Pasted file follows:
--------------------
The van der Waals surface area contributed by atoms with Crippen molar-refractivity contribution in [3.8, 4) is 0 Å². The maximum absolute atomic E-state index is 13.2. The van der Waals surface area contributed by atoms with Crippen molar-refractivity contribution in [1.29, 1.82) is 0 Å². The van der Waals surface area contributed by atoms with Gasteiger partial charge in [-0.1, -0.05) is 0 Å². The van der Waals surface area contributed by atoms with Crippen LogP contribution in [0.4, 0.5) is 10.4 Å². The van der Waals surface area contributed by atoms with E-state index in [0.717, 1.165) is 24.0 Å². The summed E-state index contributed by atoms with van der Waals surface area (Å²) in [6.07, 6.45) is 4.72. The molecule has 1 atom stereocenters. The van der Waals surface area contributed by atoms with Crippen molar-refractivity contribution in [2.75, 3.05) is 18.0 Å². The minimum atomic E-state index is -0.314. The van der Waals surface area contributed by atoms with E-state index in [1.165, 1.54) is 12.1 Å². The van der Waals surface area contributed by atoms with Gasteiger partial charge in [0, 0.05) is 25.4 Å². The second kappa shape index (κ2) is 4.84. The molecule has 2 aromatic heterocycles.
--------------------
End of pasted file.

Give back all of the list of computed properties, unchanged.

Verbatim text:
The van der Waals surface area contributed by atoms with Crippen molar-refractivity contribution in [3.8, 4) is 0 Å². The maximum absolute atomic E-state index is 13.2. The van der Waals surface area contributed by atoms with Crippen molar-refractivity contribution in [1.29, 1.82) is 0 Å². The van der Waals surface area contributed by atoms with Gasteiger partial charge in [-0.1, -0.05) is 0 Å². The van der Waals surface area contributed by atoms with Crippen LogP contribution in [0.4, 0.5) is 10.4 Å². The van der Waals surface area contributed by atoms with E-state index in [0.717, 1.165) is 24.0 Å². The summed E-state index contributed by atoms with van der Waals surface area (Å²) in [6.07, 6.45) is 4.72. The molecule has 1 atom stereocenters. The van der Waals surface area contributed by atoms with Crippen molar-refractivity contribution in [2.75, 3.05) is 18.0 Å². The minimum atomic E-state index is -0.314. The van der Waals surface area contributed by atoms with E-state index in [1.165, 1.54) is 12.1 Å². The van der Waals surface area contributed by atoms with Gasteiger partial charge in [0, 0.05) is 25.4 Å². The second kappa shape index (κ2) is 4.84. The molecule has 2 aromatic heterocycles.